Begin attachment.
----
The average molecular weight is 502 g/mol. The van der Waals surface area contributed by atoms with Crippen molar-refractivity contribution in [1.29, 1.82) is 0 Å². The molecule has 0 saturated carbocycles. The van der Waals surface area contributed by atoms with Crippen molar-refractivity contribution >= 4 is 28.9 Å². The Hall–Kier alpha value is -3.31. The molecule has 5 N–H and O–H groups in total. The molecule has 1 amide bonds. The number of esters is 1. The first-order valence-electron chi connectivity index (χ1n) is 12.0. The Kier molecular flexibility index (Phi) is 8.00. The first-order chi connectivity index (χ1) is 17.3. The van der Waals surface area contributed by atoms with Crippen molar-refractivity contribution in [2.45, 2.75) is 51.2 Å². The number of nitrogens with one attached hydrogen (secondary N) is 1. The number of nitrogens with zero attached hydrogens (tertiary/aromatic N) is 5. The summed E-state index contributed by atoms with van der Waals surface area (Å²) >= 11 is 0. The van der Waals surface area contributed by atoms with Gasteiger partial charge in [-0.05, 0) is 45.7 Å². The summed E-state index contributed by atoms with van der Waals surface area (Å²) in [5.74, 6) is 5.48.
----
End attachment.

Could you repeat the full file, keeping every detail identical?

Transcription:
The average molecular weight is 502 g/mol. The van der Waals surface area contributed by atoms with Crippen molar-refractivity contribution in [1.29, 1.82) is 0 Å². The molecule has 0 saturated carbocycles. The van der Waals surface area contributed by atoms with Crippen molar-refractivity contribution >= 4 is 28.9 Å². The Hall–Kier alpha value is -3.31. The molecule has 5 N–H and O–H groups in total. The molecule has 1 amide bonds. The number of esters is 1. The first-order valence-electron chi connectivity index (χ1n) is 12.0. The Kier molecular flexibility index (Phi) is 8.00. The first-order chi connectivity index (χ1) is 17.3. The van der Waals surface area contributed by atoms with Crippen molar-refractivity contribution in [2.45, 2.75) is 51.2 Å². The number of nitrogens with one attached hydrogen (secondary N) is 1. The number of nitrogens with zero attached hydrogens (tertiary/aromatic N) is 5. The summed E-state index contributed by atoms with van der Waals surface area (Å²) >= 11 is 0. The van der Waals surface area contributed by atoms with Gasteiger partial charge in [-0.05, 0) is 45.7 Å². The summed E-state index contributed by atoms with van der Waals surface area (Å²) in [5.74, 6) is 5.48.